Kenneth T.

    Here's my two cents, how can you prove that a previous employers HR is violation of the age related laws or just EEOC laws? Especially when they call about you instead of having email proof. Also, let's say you try to prove it with legal action, good luck trying to get a job anywhere after that.

  • Keith Hogan
    Keith Hogan

    From my experience in state government, I know the importance of diversity to them. To show their attention to affirmative action goals, they show résumés of several qualified persons they by-passed in order to select a qualified affirmative action candidate. They need your résumé for this reason.

  • JOHN C.
    JOHN C.

    Mattie L. from comments below ...you are incorrect, it is ILLEGAL for employers to ask DOB, which is asking for age essentially, on a pre-employment application basis. Sorry, you are mistaken. I'm a former EEO / AAP Mgr. for a defense contractor in the Rocky Mountain region. You need to read the laws again or speak to a Labor Attorney.

  • Elizabeth V.
    Elizabeth V.

    Just before taking ten years of experience on my resume off so I could land an interview, a Federal employee told the contractor program manager that he didn't want to meet me because he could tell from my resume that I was some b** in my early 50's. I felt intense shame and grief until I realized that my age wasn't my fault or something to be ashamed of. Now, five years later, I just got told by a new Federal employee PM that hasn't worked with me that he wants someone on his technical team with, "...more recent college experience."

  • Elizabeth V.
    Elizabeth V.

    As a contractor, I was told to eliminate the first 10 years of post-graduate experience because it made me sound too old. I was offended, but did it and I got the next contract.


    Had a face to face. Soon as they saw me they said job was filled.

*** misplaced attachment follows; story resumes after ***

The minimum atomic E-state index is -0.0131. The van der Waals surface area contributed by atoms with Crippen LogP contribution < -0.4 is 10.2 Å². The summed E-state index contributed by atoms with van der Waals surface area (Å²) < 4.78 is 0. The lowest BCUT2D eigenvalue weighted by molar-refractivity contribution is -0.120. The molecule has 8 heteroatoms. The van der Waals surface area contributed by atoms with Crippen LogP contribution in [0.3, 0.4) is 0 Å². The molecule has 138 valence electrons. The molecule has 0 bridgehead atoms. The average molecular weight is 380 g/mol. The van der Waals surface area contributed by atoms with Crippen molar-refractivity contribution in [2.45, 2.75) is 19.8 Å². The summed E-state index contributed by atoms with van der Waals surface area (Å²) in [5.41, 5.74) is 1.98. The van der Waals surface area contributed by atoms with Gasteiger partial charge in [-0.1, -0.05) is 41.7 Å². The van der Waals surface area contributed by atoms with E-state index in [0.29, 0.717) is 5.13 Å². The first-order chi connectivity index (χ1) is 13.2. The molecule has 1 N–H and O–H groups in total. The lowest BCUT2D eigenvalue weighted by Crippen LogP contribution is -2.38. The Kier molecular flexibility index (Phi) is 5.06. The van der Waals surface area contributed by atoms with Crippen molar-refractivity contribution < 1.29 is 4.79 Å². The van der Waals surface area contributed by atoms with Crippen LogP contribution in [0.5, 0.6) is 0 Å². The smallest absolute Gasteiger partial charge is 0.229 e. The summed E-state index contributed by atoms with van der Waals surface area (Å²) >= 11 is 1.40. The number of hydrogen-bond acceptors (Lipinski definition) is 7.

• Nancy Anderson
    Nancy Anderson

    Thanks for all of the great comments. It's not bad enough that we have to fight ageism and now sexism! @Daniel Fallon so sorry you went through that. It's something that I have fought all of my life, too. I agree that it shouldn't matter our sex, age or nationality but sadly it does. @William Holwig - all I can say is WOW! Sounds like you have done everything that you can to find a new position. Have you totally exhausted your connections/contacts? Maybe you can find new ones! As it's always been - sometimes it's not what you know but who you know. @Lydia Wood so sorry to hear what you are going through. I am guessing that you have exhausted your contacts through the government? Yeah - sometimes being a disabled veteran doesn't help you to open the doors in the government - in spite of that 10 point preference. I, also, am a disabled vet with 20 years of military service and a master's degree. Didn't open doors for me, either. Try, if you can, to find a recruiter who specializes in your occupation. Try going through one of the Veteran's only sites - or the local Vet Center. And don't forget to network. If you have exhausted that, look for new people. I think that the jobs are there. It's just a matter of changing that company's perspectives. They all want to get away with hiring cheap labor... cheap being a relative term. They want to bring in fresh talent but the sad part is that there's no one to really teach them since the older talent is being pushed out. But, as I have said many time, this is really not new. This is a cycle that our country has gone through - forever. The only difference is that now we are the ones being pushed through the door to allow room for the younger folks to come in. Hate to use the term but this is the circle of life. All we can do is continue searching for and applying to jobs. Networking and going to job fairs. And keeping the faith that a new position is just right around the corner.


    called and then read the laws about two months ago.